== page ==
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Upgradeable Bridge

A bridge that cen be easily upgraded when it no longer is sufficient to handle traffic.
  (+2, -1)
(+2, -1)
  [vote for,

Any of you that live in big cities no that bridges often go through extremely costly upgrades. It is often cheaper and less disruptive than building a new bridge, which is why they upgrade them. It is also often rather half-assed, and no nearly sufficient. As well, there are often safety concerns on the new bridge. Yes it is "safe" enough by some study, but it certainly isn't as safe as the original after they cram another lane in.

Now, in a perfect world, the bridges would just be built good enough in the first place. However, often what is needed isn't the only factor in what gets built. Other concerns, such as cost, public image, politics, etc. all come into play. Even though they know a bridge will only be sufficient for 25 years, it is hard to convince people that they should pay for something that they will never utilize when the hospitals need money too.

So in comes the "upgradeable bridge." Say they are looking at a 4-lane bridge. If they buy the upgradeable version, then it is more expensive than a regular 4-lane, by some percentage, however not too much, say 10-20%. The major load bearing pieces (supports, cables, etc.) are engineered to be able to hold much more than the 4 lane bridge.

The public sees this as a bridge that solves/helps there current traffic problems, and isn't unreasonably expensive.

Go down 25 years down the road, and traffic is again a problem. So at that point, you upgrade the bridge to the 6-lane version. You have to do very little alterations to what is already there, maybe change an on-ramp a little or move a divider. New support for the extra lanes attach in predetermined places to the original supports, and things go in, fitting properly and safely. The cost here may be something like 110-120% of the original difference between a 4 and 6 lane bridge.

So when it is all said and done, the city has bought a 6 lane bridge for ~130% of a standard ones cost. However, they have done it in distinct stages spending money at different times, appeasing the public. This results in less "one-time" money needed. The public is happy because they don't see a giant bridge that is not being used. When the upgrade is made, safety is not compromised because the original plan calls for the extra lanes.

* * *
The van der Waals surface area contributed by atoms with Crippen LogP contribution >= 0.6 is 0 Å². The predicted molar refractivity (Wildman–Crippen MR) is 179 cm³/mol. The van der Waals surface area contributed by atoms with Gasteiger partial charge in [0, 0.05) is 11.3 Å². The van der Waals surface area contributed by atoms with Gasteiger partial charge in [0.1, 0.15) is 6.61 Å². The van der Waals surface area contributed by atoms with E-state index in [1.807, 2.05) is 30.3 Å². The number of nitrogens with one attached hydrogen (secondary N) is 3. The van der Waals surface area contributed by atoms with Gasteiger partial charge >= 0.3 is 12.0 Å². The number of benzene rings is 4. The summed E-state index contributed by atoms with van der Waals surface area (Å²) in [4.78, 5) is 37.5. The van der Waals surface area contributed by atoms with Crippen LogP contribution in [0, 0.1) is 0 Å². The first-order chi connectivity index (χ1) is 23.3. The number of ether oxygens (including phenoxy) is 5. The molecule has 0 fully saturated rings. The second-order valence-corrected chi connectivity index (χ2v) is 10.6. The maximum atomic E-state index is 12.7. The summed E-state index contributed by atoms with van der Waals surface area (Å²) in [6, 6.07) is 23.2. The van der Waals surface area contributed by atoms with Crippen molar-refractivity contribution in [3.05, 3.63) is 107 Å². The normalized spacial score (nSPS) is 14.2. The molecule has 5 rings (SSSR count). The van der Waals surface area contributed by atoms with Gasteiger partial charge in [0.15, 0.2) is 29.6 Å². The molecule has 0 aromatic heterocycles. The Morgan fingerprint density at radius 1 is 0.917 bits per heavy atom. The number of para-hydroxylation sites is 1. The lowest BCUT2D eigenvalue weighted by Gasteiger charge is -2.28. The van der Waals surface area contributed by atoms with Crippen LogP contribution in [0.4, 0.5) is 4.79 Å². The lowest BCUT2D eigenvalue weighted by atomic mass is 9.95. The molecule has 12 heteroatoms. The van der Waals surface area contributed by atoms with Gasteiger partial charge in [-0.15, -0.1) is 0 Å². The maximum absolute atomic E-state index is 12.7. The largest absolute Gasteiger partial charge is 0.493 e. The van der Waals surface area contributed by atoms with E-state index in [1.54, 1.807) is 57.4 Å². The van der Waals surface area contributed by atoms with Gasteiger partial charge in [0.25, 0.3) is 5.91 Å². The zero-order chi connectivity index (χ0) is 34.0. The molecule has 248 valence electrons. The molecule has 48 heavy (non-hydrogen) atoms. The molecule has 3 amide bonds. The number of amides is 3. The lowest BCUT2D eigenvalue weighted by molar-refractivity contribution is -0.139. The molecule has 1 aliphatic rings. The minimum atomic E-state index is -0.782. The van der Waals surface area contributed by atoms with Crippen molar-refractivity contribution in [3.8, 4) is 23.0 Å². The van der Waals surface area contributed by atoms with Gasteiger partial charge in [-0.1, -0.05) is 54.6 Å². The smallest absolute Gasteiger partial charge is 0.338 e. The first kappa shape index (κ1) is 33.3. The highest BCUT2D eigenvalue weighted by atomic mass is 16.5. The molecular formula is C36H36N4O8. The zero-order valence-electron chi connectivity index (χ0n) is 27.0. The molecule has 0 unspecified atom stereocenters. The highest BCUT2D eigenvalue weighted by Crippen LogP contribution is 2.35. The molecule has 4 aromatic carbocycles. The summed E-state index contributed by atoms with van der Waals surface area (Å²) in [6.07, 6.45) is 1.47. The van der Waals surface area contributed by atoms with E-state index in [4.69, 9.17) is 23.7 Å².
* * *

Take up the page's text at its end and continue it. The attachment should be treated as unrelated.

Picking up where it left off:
Depending on the bridge, the extra lanes could be a second level, or on the outside of the current lanes. As well even if the city never upgrades the bridge, the company making still makes money on the original. This isn't something that little one horse towns use, it would be something for major cities where it is extremely unlikely that growth is going to stop, so there is definite appeal to knowing that a bridge can be upgraded in the future.

PK, May 16 2002


       "Go down 25 years down the road..."   

       No thanks. But I'll vote for your idea if you tell me how it can be applied to tunnels.
phoenix, May 17 2002

       Here in UK, our bridges are currently being upgraded because of a Euro-Regulation that allows trucks to have a max weight of 44 tonnes (up from 38 tonnes, I think). The original bridge design was OK at the time, but who could have foreseen the future requirement? Should they now be modified to withstand 178 tonnes, in case someone decides to increase maximum vehicle weight again?
angel, May 17 2002

       I am not talking about heavier vehicles. I am not expecting people to forsee the vehicle size rules of the future. I am talking about traffic in major cities. Growth in such cities, as well as traffic growth, is very predictable.   

       This isn't something that can be applied to existing bridges, or tunnels as the major factor of tunnels is not the wieght it holds, but the hole you need to dig.   

       This would be ideal for a growing city of say 1-5 million. Continued growth is almost certain, and that is where this comes into play.
PK, May 17 2002

       Depending upon the technology used to build the original bridge, major overhauls may be needed every 25 years or so anyway. Unfortunately, many of the cheaper techniques used to build bridges (reinforced concrete) are not very repairable nor even really inspectable. On the other hand, if something that will last 25 years can be had for half the cost of something that could last forever, it will in many cases be a better bargain.
supercat, May 17 2002

       Maybe it could be made from lego also?
bbglas007, Nov 10 2009


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